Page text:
Peter and I have been worried lately because Penny seems to care too much about how her actions impact our feelings. For instance, she had an accident while sitting on Peter's shoulders. So the collar of his shirt got wet. I took her home to change. She wouldn't look me in the eye. I finally said, "How are you feeling, Pen?"
"I had an accident on Dad."
It wasn't the accident that bothered her. It was the idea that she had disappointed us and possibly angered him (she hadn't, but she didn't know that). And I knew it wasn't going to help if I told her that "accident's happen." All that would help would be for me to say, "Oh, sweetie, don't worry, your dad isn't angry with you. He isn't sad. He's happy for what a good job you're doing on the potty!"
She perked up then. And things got better.
But it worries us nonetheless. We want her to care what we think, sure, but we don't want her to make decisions based solely upon our approval. Rather, we want her choices to include some recognition of her own well-being in combination with the good we want for her. I want her to be happy in and of herself when she makes a good choice, not simply because of my reaction.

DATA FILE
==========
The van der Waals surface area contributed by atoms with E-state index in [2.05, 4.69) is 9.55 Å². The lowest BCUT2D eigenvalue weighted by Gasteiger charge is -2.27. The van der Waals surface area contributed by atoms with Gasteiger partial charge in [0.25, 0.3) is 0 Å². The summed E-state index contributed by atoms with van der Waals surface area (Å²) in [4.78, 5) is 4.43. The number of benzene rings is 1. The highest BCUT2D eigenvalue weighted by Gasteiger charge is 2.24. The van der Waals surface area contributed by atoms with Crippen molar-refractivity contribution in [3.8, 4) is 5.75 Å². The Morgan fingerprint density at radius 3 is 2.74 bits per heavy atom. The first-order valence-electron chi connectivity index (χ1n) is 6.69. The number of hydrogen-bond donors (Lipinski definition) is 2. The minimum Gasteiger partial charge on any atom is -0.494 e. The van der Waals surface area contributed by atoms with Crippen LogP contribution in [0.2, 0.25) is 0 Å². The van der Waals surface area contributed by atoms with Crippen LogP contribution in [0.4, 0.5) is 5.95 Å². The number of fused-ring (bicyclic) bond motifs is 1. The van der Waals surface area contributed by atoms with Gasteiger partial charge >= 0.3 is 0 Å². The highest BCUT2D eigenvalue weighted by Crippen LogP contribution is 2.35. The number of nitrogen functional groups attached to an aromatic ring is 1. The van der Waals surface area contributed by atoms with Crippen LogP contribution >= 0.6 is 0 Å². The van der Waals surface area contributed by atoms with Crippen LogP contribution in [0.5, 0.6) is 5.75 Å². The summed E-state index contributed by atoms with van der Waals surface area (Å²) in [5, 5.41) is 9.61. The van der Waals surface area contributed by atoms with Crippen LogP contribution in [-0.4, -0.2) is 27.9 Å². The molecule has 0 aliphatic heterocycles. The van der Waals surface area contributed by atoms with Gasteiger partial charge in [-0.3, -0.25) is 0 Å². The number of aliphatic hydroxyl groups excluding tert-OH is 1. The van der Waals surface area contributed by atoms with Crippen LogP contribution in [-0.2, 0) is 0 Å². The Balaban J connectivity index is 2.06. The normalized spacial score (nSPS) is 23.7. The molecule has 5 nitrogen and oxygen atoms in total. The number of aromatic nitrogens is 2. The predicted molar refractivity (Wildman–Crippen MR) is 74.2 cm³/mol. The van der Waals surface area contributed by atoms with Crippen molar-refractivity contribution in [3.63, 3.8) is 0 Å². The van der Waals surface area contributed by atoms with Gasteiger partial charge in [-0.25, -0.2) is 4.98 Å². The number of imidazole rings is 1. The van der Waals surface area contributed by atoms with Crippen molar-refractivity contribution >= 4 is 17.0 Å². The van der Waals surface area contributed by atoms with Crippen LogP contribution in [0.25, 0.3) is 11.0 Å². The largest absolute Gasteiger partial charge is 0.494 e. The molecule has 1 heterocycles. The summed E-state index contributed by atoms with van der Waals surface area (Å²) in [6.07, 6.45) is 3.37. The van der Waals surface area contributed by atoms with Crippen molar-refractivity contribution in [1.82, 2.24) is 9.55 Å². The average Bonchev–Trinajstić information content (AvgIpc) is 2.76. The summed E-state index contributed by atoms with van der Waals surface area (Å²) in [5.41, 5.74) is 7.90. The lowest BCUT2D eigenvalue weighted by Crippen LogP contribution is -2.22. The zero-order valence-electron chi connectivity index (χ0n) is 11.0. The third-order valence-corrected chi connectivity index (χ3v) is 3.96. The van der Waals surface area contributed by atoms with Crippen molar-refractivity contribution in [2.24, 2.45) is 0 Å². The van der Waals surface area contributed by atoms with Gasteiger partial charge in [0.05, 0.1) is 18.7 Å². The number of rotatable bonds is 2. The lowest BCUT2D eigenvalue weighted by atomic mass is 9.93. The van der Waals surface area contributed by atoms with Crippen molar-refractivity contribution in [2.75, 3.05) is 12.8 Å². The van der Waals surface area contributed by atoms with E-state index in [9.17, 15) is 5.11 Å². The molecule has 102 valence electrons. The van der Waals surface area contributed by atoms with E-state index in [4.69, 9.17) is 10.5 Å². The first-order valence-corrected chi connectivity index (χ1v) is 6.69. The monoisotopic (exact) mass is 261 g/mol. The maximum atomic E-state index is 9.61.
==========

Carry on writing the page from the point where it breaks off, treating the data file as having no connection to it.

As a part of this concern for how we feel towards her, it's become routine that she checks in with me, "Happy, Mom?" She tends to do this after she's gotten in trouble, or after she's done something well.
And I tend to say, "Of course I'm happy, sweetie."
She then asks, "Why?"
And I say, "Because I'm with you." I'm trying to emphasize that my happiness comes from who she is, not from what she does or how she performs.
We've said these words enough that I would have thought she had them memorized. But a few days ago, we had this exchange:
"Why?" she asked.
"I think you know," I said, expecting to hear the familiar: "Because I'm with you" in return.
Instead, she said, "Because you are loving me?"
"Yes, sweetie. That's exactly right. I am happy because I am loving you."
I am with you. I am loving you. And whether that involves bad choices, accidents, gold star behavior, or double back flips, it is in loving you that I am happy.